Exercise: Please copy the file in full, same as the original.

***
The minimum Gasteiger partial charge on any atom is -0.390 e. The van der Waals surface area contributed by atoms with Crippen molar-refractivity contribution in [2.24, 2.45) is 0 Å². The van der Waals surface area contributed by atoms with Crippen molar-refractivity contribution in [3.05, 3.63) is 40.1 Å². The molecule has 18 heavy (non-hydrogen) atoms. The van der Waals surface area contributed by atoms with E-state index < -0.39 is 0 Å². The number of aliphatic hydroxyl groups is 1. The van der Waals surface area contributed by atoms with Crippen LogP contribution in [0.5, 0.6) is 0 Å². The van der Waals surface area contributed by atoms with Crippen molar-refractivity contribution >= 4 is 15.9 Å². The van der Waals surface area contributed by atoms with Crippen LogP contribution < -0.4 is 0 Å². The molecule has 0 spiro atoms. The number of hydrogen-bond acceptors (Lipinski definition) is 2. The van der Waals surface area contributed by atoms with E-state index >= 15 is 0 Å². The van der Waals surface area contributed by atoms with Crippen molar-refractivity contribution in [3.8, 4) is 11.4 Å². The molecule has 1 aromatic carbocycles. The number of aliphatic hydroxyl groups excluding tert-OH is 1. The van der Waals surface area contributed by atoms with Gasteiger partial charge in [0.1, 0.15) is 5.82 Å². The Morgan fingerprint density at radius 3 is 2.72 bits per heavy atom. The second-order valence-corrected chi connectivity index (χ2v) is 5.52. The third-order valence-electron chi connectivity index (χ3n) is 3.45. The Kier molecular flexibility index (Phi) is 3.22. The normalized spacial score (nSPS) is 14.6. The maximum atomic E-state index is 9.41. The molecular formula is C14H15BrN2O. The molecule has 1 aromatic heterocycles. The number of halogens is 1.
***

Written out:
The minimum Gasteiger partial charge on any atom is -0.390 e. The van der Waals surface area contributed by atoms with Crippen molar-refractivity contribution in [2.24, 2.45) is 0 Å². The van der Waals surface area contributed by atoms with Crippen molar-refractivity contribution in [3.05, 3.63) is 40.1 Å². The molecule has 18 heavy (non-hydrogen) atoms. The van der Waals surface area contributed by atoms with E-state index < -0.39 is 0 Å². The number of aliphatic hydroxyl groups is 1. The van der Waals surface area contributed by atoms with Crippen LogP contribution in [0.5, 0.6) is 0 Å². The van der Waals surface area contributed by atoms with Crippen molar-refractivity contribution >= 4 is 15.9 Å². The van der Waals surface area contributed by atoms with Crippen LogP contribution < -0.4 is 0 Å². The molecule has 0 spiro atoms. The number of hydrogen-bond acceptors (Lipinski definition) is 2. The van der Waals surface area contributed by atoms with E-state index >= 15 is 0 Å². The van der Waals surface area contributed by atoms with Crippen molar-refractivity contribution in [3.8, 4) is 11.4 Å². The molecule has 1 aromatic carbocycles. The number of aliphatic hydroxyl groups excluding tert-OH is 1. The van der Waals surface area contributed by atoms with Gasteiger partial charge in [0.1, 0.15) is 5.82 Å². The Morgan fingerprint density at radius 3 is 2.72 bits per heavy atom. The second-order valence-corrected chi connectivity index (χ2v) is 5.52. The third-order valence-electron chi connectivity index (χ3n) is 3.45. The Kier molecular flexibility index (Phi) is 3.22. The normalized spacial score (nSPS) is 14.6. The maximum atomic E-state index is 9.41. The molecular formula is C14H15BrN2O. The molecule has 1 aromatic heterocycles. The number of halogens is 1.